Although Sandor loves (loved?) to drink when he was the Hound, his time in the Quiet Isle might have changed him. Unlike his namesake, I don't think Sandor will take kindly to divine honours being bestowed upon him. I wonder how he would deal with people from a culture different from his own--Alexander was educated by Aristotle, the philosopher of his age, whereas Sandor might well have received only a rudimentary education--the Lannisters would only have prized his abilities as a fighter and leader of men, not an administrator.

Alexandros didn't "love to drink" in the sense you're implying (that he was an alcoholic), but he did drink a lot, yes, as the Macedonians customarily did at their komos (revel, banquet). Their reasons for drinking are entirely different, Sandor seems to drink to forget, to quell pain, to quell grief and to sleep without dreaming, he had PTSD, whilst the Macedonian king, according to testimonial evidence from an eyewitness -Aristobulus- drank mostly when feasting with his generals and subjects, not out of it, and he didn't drink so much on all occasions (a thing that was bound to be noticed amongst heavy drinkers as these men were) or he wouldn't resist the maddeningly rapid troop movements and hardships while campaigning, nor could he have come out well from the near fatal wound to the lung he sustained (ask a physician what chances does an alcoholic have in such a scenario). The quarrel where he killed Cleitus the Black wasn't over the Egyptians' bestowing of divine honours upon the king (remember Alexander wasn't just plain King of Egypt by then, he was Pharaoh, a living god by all means according to local tradition. Not all kings of Egypt were crowned Pharaoh as well, it was decided by the priests' council, who could deny that honour to a monarch. Alexander was very respectful of religions and allowed his subjects to worship whatever gods they wanted.) but an accumulation of things and deeds that were seen as affronts by his men: the inclusion of Persian and other Asians in the Macedonian and Greek troops, the Proskynesis, his pardon to the satraps who'd fought against him, his adoption of local customs (he hadn't married yet when Cleitus was murdered, but he had a Persian mistress), disagreements about his father' legacy, etc., etc. A lot of things that could be summed up grosso modo thus: what his men perceived as his "Persianisation," like you've put so well.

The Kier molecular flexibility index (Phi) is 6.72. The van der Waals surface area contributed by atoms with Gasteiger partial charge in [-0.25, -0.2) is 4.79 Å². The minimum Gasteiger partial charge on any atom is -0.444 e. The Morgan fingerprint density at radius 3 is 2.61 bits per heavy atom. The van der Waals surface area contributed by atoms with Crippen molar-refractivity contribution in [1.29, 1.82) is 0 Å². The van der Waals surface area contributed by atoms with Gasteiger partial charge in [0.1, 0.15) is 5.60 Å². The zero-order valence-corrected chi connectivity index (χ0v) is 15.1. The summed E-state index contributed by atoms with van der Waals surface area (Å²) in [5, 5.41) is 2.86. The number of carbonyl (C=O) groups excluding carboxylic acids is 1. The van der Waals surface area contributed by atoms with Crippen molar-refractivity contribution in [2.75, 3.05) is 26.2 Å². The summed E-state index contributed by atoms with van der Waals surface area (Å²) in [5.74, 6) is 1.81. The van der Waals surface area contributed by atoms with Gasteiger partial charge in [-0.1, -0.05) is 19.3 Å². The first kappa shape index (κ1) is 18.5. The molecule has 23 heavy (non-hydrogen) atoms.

And, yes, he was a pupil to Aristotle, but he didn't follow Aristotle's opinions or advice on the treatment of "barbarians," so he doesn't owe his openness of mind regarding other cultures to this philosopher. If you read Aristotle's writings, you'll see why.

And about his wives, we don't know for sure if Stateira -his second wife- was pregnant or not when she was assassinated/died; but we do know his first was and gave birth to a posthumous son (his second son, for he had another with his Persian mistress). The marriage customs weren't started by him or his generals after him but already existed before, Macedonian kings were polygamous and some took close female relatives to wives. One of his closest friends, Ptolemy I Lagus, Pharaoh of Egypt after Alexander's death and ancestor of the famous Cleopatra, was one of those who took to this tradition of inbreeding like a duck to water.

Sandor and divine honours... :D Ah, thank you! I suspect our doggie's reaction to that would be a certain word that begins with "Bu..." and ends with a "r." There's a big difference here: one is a non-believer and the other was very religious (he offered sacrifices daily). Of course, unlike Alexander, who was raised to be a king, had the smartest mentor of the time, the best general of the time as his daddy and disciplined professional troops to command since he was a teenager, a group of devoted friends his age he grew up with, experience as regent for his papa, and could boast divine ancestry on both sides (Achilles on his mother's side and Heracles on his father's) and read a lot (he had the Iliad under his pillow even when campaigning), Sandor had no such privileges and a life much harder, but he's not totally uneducated nor stupid. There are few men who can excel both as mere soldiers and as commanders at the same time, Alexander was both, and I think Sandor is one, too (just examine how well he commanded his men at the Blackwater before deserting). We don't know how he'd turn out as an administrator, we'd have to wait to see how he emerges from the QI to have a clearer view of this, but we've seen him commanding troops, which requires organisation skills and good notions of logistics and quick thinking, so we can safely speculate he'd be a decent one, if not a skilled one. He's, above all, a warrior, though.

Enfin! Long off-topic, Milady couldn't let the opportunity pass when it pertains to Alexander.